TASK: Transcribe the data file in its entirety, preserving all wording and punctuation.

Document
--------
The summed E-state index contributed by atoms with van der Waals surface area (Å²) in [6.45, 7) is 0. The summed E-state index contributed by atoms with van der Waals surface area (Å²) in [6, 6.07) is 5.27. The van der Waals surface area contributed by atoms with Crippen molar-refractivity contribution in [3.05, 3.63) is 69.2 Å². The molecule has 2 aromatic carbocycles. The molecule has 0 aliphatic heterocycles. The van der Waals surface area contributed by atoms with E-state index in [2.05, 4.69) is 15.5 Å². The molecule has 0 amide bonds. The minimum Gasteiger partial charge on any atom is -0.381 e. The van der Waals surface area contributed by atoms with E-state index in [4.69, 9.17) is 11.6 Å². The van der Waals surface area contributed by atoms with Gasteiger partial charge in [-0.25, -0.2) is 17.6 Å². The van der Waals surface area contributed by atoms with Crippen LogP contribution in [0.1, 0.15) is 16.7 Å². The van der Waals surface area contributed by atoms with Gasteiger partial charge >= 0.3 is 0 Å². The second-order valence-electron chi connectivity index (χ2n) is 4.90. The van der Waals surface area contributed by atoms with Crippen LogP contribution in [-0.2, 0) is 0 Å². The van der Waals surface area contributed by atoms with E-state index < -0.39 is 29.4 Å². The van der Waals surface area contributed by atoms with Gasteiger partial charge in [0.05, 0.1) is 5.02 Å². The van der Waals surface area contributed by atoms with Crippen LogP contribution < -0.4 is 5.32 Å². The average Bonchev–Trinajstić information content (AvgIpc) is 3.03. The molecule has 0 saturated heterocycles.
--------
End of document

The summed E-state index contributed by atoms with van der Waals surface area (Å²) in [6.45, 7) is 0. The summed E-state index contributed by atoms with van der Waals surface area (Å²) in [6, 6.07) is 5.27. The van der Waals surface area contributed by atoms with Crippen molar-refractivity contribution in [3.05, 3.63) is 69.2 Å². The molecule has 2 aromatic carbocycles. The molecule has 0 aliphatic heterocycles. The van der Waals surface area contributed by atoms with E-state index in [2.05, 4.69) is 15.5 Å². The molecule has 0 amide bonds. The minimum Gasteiger partial charge on any atom is -0.381 e. The van der Waals surface area contributed by atoms with E-state index in [4.69, 9.17) is 11.6 Å². The van der Waals surface area contributed by atoms with Gasteiger partial charge in [-0.25, -0.2) is 17.6 Å². The van der Waals surface area contributed by atoms with Crippen LogP contribution in [0.1, 0.15) is 16.7 Å². The van der Waals surface area contributed by atoms with Gasteiger partial charge >= 0.3 is 0 Å². The second-order valence-electron chi connectivity index (χ2n) is 4.90. The van der Waals surface area contributed by atoms with Crippen LogP contribution in [-0.2, 0) is 0 Å². The van der Waals surface area contributed by atoms with E-state index < -0.39 is 29.4 Å². The van der Waals surface area contributed by atoms with Gasteiger partial charge in [0.05, 0.1) is 5.02 Å². The van der Waals surface area contributed by atoms with Crippen LogP contribution < -0.4 is 5.32 Å². The average Bonchev–Trinajstić information content (AvgIpc) is 3.03. The molecule has 0 saturated heterocycles.